An Interview With Dr. Jim Fergusson

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THE MUMBLE : Hello Jim, so where are you from & how did you end up in Glasgow?
Dr JIM : I came back to Glasgow in 2004 to write a biography of the Paisley weaver-poet Robert Tannahill (1774-1810). I got funding from the Arts and Humanities Research Council to do it as a PhD project. It was very good funding from the point of view of a poet who earns almost nothing. There are a lot of documents and letters held in Glasgow University Library that relate to Tannahill, and Glasgow is very handy for visiting Paisley, so it really made sense to move back here. I’d been living in Edinburgh since about 1999 and written most of the novel ‘Punk Fiddle’ there, there’s a very short final chapter to ‘Punk Fiddle’ which I wrote when I got re-settled in Glasgow. I don’t think I’d have written the same ending had I stayed in Edinburgh but I’m pleased with how it turned out.
I’ve always had pretty strong family connections with both Glasgow and Edinburgh. My mother came from Govanhill in Glasgow and met my da there in the 1950s. They both worked on the buses out of Larkfield Garage, my mother was a bus-conductress and my da was a bus-driver. They moved out to Barrhead, which is where the Ferguson’s are from. It’s right on the southern edge just outside the Glasgow city boundary, and I was brought up there, went to school, played a lot of football and walked in the surrounding countryside, which was great. My mother’s father was brought up Edinburgh. He was a street-orphan but was taken in by a family who lived on Beaverbank Place. Somehow he ended up in Glasgow, in Govanhill, he worked as a plumber but was a committed communist and had a strong interest in music and literature. His name was Sanny McLean. He was a strong influence on me during childhood. As a wean I spent a lot of time in Govanhill at his hoose on Morgan Street. In the early 1970s Glasgow City Council demolished Morgan Street and the surrounding tenements on the hill at the east side of Cathcart Road, in what was, and remains to me, an unforgivable act of destruction.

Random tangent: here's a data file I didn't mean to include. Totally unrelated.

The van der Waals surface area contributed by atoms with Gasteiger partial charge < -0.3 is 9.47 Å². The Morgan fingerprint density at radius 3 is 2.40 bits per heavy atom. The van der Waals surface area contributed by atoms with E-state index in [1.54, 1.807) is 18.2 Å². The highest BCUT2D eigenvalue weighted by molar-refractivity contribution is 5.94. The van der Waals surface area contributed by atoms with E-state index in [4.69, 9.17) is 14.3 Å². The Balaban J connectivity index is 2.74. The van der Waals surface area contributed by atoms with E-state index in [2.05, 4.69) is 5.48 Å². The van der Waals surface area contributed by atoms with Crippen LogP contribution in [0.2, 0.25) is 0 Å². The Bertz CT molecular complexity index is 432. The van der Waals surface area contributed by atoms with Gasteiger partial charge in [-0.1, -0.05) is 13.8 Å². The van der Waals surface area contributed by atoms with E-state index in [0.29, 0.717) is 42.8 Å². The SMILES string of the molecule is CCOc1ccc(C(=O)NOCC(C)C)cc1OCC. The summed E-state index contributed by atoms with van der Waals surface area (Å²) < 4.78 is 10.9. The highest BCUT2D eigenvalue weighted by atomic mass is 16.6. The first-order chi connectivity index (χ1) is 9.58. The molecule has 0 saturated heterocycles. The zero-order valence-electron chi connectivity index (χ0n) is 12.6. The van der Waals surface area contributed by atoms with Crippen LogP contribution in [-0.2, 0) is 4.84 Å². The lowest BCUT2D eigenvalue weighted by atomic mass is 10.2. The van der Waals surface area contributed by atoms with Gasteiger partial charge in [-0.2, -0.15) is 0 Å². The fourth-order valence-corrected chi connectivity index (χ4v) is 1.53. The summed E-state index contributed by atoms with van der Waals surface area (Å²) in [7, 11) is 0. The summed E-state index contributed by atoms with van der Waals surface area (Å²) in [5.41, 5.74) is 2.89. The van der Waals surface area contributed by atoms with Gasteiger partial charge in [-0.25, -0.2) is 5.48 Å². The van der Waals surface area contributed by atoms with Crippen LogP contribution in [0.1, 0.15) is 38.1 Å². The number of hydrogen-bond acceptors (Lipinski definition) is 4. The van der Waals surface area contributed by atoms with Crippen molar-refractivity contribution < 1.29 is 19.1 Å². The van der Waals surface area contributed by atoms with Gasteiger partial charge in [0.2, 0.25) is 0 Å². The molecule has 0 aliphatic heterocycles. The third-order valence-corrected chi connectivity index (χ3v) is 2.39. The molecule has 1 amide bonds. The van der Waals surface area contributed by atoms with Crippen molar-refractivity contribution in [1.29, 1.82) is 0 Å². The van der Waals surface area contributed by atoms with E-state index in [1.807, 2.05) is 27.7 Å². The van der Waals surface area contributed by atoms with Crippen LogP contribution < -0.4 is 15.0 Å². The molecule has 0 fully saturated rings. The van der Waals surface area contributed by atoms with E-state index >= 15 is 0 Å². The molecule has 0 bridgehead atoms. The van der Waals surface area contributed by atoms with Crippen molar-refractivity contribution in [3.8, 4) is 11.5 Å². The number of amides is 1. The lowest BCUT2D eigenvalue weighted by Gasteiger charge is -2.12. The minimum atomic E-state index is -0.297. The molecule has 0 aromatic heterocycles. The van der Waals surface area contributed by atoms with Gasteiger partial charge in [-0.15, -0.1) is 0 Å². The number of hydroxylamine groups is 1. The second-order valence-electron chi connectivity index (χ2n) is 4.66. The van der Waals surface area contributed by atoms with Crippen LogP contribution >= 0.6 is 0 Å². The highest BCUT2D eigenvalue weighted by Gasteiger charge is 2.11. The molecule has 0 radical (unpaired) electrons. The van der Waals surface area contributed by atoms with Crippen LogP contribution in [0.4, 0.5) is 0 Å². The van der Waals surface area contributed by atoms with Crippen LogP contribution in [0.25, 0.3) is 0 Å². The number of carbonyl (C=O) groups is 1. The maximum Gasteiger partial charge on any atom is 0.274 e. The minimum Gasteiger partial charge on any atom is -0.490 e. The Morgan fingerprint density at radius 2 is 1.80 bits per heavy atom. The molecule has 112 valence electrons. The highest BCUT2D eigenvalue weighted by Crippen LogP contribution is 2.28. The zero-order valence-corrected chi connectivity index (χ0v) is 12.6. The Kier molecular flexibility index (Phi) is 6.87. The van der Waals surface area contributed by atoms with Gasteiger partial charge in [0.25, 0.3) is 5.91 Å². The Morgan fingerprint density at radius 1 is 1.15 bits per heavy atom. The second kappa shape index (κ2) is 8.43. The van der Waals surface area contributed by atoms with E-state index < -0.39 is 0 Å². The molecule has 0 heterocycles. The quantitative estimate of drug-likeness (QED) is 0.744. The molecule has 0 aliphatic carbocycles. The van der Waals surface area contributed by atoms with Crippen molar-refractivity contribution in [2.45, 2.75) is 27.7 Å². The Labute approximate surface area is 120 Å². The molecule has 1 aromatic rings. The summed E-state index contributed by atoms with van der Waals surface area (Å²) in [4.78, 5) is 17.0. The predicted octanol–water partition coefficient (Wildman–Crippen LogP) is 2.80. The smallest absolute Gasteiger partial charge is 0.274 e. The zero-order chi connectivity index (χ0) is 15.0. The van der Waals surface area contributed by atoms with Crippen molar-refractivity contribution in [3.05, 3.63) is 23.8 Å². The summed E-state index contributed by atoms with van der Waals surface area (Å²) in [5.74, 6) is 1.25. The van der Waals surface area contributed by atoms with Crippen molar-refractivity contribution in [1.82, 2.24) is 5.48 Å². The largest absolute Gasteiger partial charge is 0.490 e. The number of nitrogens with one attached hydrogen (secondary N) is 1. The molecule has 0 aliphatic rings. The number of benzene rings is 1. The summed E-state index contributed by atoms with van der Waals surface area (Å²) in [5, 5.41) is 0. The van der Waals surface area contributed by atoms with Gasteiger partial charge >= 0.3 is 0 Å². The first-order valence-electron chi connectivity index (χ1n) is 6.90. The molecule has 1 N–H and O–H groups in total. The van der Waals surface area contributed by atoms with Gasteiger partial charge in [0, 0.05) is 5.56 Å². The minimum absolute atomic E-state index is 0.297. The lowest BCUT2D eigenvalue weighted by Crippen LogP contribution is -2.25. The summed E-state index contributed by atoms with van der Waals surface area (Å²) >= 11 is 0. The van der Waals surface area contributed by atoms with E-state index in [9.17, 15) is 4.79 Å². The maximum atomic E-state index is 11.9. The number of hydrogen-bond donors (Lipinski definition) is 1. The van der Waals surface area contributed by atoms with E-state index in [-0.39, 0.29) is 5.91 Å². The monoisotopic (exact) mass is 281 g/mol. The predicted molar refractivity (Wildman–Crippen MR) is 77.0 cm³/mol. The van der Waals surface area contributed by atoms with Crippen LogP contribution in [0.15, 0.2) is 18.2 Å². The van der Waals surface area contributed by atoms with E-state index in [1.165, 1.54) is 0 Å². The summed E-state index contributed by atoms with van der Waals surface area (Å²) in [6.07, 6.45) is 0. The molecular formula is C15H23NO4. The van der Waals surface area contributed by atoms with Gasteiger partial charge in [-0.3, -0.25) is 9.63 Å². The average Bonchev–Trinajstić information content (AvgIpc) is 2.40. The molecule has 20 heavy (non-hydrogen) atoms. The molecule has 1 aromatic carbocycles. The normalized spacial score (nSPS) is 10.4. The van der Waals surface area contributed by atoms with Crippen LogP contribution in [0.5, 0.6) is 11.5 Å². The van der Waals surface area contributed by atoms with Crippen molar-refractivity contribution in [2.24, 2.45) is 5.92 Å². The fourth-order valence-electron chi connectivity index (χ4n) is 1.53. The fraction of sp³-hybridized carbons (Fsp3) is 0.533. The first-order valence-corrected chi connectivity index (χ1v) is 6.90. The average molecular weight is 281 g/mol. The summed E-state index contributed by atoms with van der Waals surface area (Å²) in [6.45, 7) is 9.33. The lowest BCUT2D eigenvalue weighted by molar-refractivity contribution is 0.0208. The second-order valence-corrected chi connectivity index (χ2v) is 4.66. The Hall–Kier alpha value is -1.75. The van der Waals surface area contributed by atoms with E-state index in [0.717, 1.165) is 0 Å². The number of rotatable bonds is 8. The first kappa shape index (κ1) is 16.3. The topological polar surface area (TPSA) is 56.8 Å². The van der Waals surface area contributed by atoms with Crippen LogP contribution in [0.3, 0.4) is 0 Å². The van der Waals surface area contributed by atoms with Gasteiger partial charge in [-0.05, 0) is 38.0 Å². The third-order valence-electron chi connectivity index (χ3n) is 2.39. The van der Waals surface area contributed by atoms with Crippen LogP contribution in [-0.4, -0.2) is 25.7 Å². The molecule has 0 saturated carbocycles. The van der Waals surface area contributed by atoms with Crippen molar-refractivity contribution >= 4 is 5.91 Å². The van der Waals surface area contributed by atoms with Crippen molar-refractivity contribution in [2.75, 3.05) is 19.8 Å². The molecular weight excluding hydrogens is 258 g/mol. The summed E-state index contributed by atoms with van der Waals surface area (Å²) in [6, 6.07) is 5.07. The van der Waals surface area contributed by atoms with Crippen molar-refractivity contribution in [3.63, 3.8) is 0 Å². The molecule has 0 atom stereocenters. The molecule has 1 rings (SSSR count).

THE MUMBLE : When did you realise you were a poet, what was the catalyst?

Dr JIM :I started writing around the age of 14 or 15. I won a prize for history in the 3rd year at secondary, and you got to go to a book a shop to pick a book as your prize. I picked an empty hardback notebook and a volume of Wordsworth. I didn’t think of being a poet, it was just something I did. To me it was writing. I started to fill the empty notebook with poems, stories and song lyrics. It seems to me it was a teenage phase that I never really grew out of. And if there is one thing that’s true about writing it is that you get better with practice. I loved the feeling of writing by hand. When I was 25 I bought a typewriter and started to write in a more organised way: I was living in Paisley at that point.


a right mess

hoosis a

right mess

canny find

thi hoovir



mibby been

n blagged it

a right mess

wioot ma hoovir


THE MUMBLE : Who were your poetic inspirations then, & who inspires you today?